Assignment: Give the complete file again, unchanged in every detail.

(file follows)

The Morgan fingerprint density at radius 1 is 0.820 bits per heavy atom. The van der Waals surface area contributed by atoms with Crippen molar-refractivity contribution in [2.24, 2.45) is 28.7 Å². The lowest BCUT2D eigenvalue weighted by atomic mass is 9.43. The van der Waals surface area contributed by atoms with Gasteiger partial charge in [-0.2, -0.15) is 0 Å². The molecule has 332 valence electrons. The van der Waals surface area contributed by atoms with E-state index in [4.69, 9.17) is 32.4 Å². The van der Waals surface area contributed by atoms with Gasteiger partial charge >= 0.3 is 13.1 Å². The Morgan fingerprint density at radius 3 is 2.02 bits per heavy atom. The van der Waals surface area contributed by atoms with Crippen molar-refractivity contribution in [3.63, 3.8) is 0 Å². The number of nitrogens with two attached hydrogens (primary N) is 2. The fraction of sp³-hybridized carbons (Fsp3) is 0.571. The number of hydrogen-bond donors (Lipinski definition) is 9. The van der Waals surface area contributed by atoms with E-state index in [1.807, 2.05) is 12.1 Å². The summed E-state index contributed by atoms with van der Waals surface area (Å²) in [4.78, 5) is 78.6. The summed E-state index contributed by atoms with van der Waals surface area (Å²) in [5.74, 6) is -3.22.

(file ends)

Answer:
The Morgan fingerprint density at radius 1 is 0.820 bits per heavy atom. The van der Waals surface area contributed by atoms with Crippen molar-refractivity contribution in [2.24, 2.45) is 28.7 Å². The lowest BCUT2D eigenvalue weighted by atomic mass is 9.43. The van der Waals surface area contributed by atoms with Gasteiger partial charge in [-0.2, -0.15) is 0 Å². The molecule has 332 valence electrons. The van der Waals surface area contributed by atoms with E-state index in [4.69, 9.17) is 32.4 Å². The van der Waals surface area contributed by atoms with Gasteiger partial charge >= 0.3 is 13.1 Å². The Morgan fingerprint density at radius 3 is 2.02 bits per heavy atom. The van der Waals surface area contributed by atoms with Crippen molar-refractivity contribution in [3.63, 3.8) is 0 Å². The number of nitrogens with two attached hydrogens (primary N) is 2. The fraction of sp³-hybridized carbons (Fsp3) is 0.571. The number of hydrogen-bond donors (Lipinski definition) is 9. The van der Waals surface area contributed by atoms with E-state index in [1.807, 2.05) is 12.1 Å². The summed E-state index contributed by atoms with van der Waals surface area (Å²) in [4.78, 5) is 78.6. The summed E-state index contributed by atoms with van der Waals surface area (Å²) in [5.74, 6) is -3.22.